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Temporal range: Miocene (Friasian-Huayquerian), 16–5.3 Ma[1]
Skull restoration of P. brasiliensis
Scientific classification Edit this classification
Domain: Eukaryota
Kingdom: Animalia
Phylum: Chordata
Class: Reptilia
Clade: Archosauromorpha
Clade: Archosauriformes
Order: Crocodilia
Family: Alligatoridae
Subfamily: Caimaninae
Clade: Jacarea
Genus: Purussaurus
Rodrigues, 1892
  • P. brasiliensis (type species) Barbosa-Rodrigues, 1892
  • P. neivensis Mook, 1941
  • P. mirandai Aguilera et al., 2006

Purussaurus is an extinct genus of giant caiman that lived in South America during the Miocene epoch, from the Friasian to the Huayquerian in the SALMA classification. It is known from skull material found in the Brazilian and Peruvian Amazon, Colombian Villavieja Formation, Panamanian Culebra Formation, Urumaco and Socorro Formations of northern Venezuela.


Size comparisons of estimates of P. brasiliensis.

The skull length of the largest known individual of the type species, P. brasiliensis is 1,453 millimetres (57.2 in).[2] It has been estimated that P. brasiliensis reached about 10.3 metres (34 ft) in length, weighing about 5.16 metric tons (5.69 short tons).[2] Another estimate gave a larger size of 12.5 metres (41 ft) in length, ranging from 9.9–15.8 metres (32–52 ft), and 8.4 metric tons (9.3 short tons) in weight, ranging from 5.6–12.6 metric tons (6.2–13.9 short tons), with a mean daily food intake of 40.6 kilograms (90 lb).[3] It is also likely that Purussaurus reached only 10.9 metres (36 ft) long and 5.6 metric tons (6.2 short tons).[3] A 2022 study estimated a length of 7.6–9.2 metres (25–30 ft) and a mass of 2–6.2 metric tons (2.2–6.8 short tons) using a phylogenetic approach; and a length of 9.2–10 metres (30–33 ft) and mass of 3.9–4.9 metric tons (4.3–5.4 short tons) using a non-phylogenetic approach.[4] As only skulls have been found, the actual length is not certain. Bite force has been estimated to be around 52,500 N (around 5.3 metric tons-force), with upper estimates indicating that Purussaurus was capable of generating 69,000 N (around 7 metric tons-force).[3] The large size and estimated strength of this animal appears to have allowed it to include a wide range of prey in its diet, making it an apex predator in its ecosystem. As an adult, it would have preyed upon large to very large vertebrates such as the xenarthrans and notoungulates present, with no real competition from sympatric, smaller, carnivores. Researchers have proposed that the large size of Purussaurus, though offering many advantages, may also have led to its vulnerability. The constantly changing environment on a large geological scale may have reduced its long-term survival, favoring smaller species more resilient to ecological shifts. In other words, it was over-specialised and couldn't survive when its habitat changed, unlike smaller related species of caiman.[3]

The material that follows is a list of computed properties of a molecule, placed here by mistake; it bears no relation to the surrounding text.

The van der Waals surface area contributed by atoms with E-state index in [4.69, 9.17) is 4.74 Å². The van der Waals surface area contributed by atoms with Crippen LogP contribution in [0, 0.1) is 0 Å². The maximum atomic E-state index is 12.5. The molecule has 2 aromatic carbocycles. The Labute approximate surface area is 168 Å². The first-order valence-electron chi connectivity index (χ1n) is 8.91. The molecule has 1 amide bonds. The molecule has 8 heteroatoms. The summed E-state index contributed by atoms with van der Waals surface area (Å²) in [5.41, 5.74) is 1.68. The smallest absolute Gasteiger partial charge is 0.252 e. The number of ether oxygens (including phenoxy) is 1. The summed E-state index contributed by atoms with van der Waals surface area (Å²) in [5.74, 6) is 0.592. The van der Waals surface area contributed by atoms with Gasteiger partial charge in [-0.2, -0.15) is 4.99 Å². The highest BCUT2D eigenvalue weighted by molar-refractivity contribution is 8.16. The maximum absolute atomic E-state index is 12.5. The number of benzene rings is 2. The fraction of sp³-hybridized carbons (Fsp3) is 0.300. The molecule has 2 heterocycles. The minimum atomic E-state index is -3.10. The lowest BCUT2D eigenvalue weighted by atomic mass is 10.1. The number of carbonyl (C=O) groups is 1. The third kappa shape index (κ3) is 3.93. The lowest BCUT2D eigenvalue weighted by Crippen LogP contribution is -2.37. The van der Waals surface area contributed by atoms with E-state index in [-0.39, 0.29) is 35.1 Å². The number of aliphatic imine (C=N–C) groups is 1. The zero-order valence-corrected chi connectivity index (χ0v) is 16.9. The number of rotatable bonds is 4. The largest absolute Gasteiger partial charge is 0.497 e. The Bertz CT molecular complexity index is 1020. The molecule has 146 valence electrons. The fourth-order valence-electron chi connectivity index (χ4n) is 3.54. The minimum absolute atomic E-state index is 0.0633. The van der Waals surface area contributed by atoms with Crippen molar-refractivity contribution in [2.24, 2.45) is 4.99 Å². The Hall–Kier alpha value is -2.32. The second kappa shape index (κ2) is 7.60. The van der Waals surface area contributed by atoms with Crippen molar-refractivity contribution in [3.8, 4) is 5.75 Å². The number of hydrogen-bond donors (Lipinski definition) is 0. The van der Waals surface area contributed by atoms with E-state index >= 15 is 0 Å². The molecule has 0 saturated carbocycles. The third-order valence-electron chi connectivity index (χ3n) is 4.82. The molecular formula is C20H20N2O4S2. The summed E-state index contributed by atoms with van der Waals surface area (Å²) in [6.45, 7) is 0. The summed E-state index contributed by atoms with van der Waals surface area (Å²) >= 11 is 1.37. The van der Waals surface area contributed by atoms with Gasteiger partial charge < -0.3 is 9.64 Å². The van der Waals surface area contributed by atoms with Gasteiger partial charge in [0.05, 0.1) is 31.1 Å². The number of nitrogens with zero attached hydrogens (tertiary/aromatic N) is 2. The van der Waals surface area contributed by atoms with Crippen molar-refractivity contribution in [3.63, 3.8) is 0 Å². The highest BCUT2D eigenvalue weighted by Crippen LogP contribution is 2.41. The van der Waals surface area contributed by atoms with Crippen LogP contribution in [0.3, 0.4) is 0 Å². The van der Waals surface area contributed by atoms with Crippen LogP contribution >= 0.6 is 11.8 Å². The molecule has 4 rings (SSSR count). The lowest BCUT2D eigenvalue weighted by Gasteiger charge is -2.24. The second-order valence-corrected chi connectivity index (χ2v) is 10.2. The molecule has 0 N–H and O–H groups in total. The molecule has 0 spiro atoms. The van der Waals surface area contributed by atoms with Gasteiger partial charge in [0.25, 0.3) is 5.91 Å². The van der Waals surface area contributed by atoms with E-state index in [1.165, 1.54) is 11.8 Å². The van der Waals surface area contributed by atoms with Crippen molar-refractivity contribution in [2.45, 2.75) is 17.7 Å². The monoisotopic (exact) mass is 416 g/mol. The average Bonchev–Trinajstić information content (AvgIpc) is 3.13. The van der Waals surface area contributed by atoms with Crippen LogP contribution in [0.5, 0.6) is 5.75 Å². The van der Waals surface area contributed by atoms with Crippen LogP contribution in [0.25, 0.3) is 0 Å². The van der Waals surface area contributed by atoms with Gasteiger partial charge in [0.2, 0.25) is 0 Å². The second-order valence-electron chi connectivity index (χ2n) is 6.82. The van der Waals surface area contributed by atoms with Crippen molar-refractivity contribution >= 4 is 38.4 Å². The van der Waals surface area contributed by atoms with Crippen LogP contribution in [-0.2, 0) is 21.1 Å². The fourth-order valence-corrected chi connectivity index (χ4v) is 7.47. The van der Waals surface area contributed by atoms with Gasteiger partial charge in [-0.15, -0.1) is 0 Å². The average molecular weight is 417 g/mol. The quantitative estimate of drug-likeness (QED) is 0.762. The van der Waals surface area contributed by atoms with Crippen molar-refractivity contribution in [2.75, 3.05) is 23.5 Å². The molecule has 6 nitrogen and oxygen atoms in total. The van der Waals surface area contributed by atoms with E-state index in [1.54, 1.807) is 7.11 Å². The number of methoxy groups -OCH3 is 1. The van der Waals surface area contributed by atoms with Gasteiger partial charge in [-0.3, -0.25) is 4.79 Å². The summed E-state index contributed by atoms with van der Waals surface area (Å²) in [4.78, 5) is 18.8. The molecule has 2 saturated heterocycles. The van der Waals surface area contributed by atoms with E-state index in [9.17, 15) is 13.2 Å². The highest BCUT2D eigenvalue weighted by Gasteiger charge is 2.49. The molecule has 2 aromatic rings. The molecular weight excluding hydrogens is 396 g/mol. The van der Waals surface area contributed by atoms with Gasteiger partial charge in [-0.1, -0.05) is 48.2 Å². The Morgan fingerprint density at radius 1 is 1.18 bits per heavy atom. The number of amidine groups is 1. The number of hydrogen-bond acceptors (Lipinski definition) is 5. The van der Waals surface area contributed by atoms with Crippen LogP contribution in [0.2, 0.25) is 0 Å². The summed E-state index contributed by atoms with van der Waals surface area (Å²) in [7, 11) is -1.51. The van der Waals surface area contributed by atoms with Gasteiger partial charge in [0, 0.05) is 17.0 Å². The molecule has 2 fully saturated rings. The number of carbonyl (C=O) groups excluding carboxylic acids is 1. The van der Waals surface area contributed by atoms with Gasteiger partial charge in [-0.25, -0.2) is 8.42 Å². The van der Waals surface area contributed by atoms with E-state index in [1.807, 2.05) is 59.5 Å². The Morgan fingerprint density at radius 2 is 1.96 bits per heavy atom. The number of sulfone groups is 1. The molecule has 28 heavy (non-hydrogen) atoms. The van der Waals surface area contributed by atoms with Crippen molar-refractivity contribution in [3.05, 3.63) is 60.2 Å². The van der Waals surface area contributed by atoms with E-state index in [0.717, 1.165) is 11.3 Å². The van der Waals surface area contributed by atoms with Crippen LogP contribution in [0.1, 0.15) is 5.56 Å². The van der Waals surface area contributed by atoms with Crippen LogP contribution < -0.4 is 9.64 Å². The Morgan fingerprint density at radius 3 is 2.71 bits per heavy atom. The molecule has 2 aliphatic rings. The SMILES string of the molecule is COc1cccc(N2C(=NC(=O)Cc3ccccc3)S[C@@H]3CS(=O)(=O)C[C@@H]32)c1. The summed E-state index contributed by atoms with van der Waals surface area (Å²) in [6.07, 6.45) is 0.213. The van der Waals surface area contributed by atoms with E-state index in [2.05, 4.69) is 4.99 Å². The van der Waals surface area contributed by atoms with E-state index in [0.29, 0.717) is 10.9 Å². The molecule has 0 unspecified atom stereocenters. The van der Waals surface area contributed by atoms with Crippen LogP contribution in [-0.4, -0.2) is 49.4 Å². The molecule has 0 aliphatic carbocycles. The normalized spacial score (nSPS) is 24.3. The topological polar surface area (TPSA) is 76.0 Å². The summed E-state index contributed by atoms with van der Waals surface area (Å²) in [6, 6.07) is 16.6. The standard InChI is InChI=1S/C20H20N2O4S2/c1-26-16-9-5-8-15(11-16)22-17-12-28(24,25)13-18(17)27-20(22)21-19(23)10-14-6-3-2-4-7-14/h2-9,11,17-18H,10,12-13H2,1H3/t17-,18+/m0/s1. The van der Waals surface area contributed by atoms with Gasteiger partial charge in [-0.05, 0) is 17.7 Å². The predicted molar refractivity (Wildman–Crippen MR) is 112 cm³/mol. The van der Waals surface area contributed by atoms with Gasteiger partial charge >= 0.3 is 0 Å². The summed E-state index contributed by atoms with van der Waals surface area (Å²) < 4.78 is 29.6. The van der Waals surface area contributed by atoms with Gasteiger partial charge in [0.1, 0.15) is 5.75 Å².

The skeletal anatomy of P. mirandai shows some adaptations for more upright limb orientation or weight support. Unlike all other members of the crown Crocodylia, which have two sacrals, P. mirandai have three.[5]

The teeth vary between the three species of Purussaurus, but are always around 50 mm (2 in) long and curve slightly backwards. They have small ridges along two of the edges which resemble those in ziphodonts. This indicates that Purussaurus hunted large vertebrates, as these ridges are used for puncturing and holding on to flesh. The teeth are slightly flattened at the top and are roughly conical, which means that they would have been unlikely to break on impact with a thick bone. Teeth at the anterior are taller and more pointed, whereas those at the posterior are lower and more rounded.[3]

Purussaurus is one of the largest known crocodyliformes ever to have existed. Three other extinct crocodyliformes, Sarcosuchus, Deinosuchus, and Rhamphosuchus had similar body sizes. Sarcosuchus and Deinosuchus had similar proportions, but both were geologically much older, dating from the Early and Late Cretaceous, respectively. One study also indicates that Purussaurus may have been heavier than either Sarcosuchus or Deinosuchus, as it had a much broader, shorter snout and this would require a thicker, stronger neck to support the larger head.[3] Rhamphosuchus lived around the same time as Purussaurus, but was slightly smaller, had a more gharial-like snout and lived in India. During the summer of 2005, a Franco-Peruvian expedition (the Fitzcarrald expedition) found new fossils of Purussaurus in the Peruvian Amazon (600 km from Lima).[citation needed]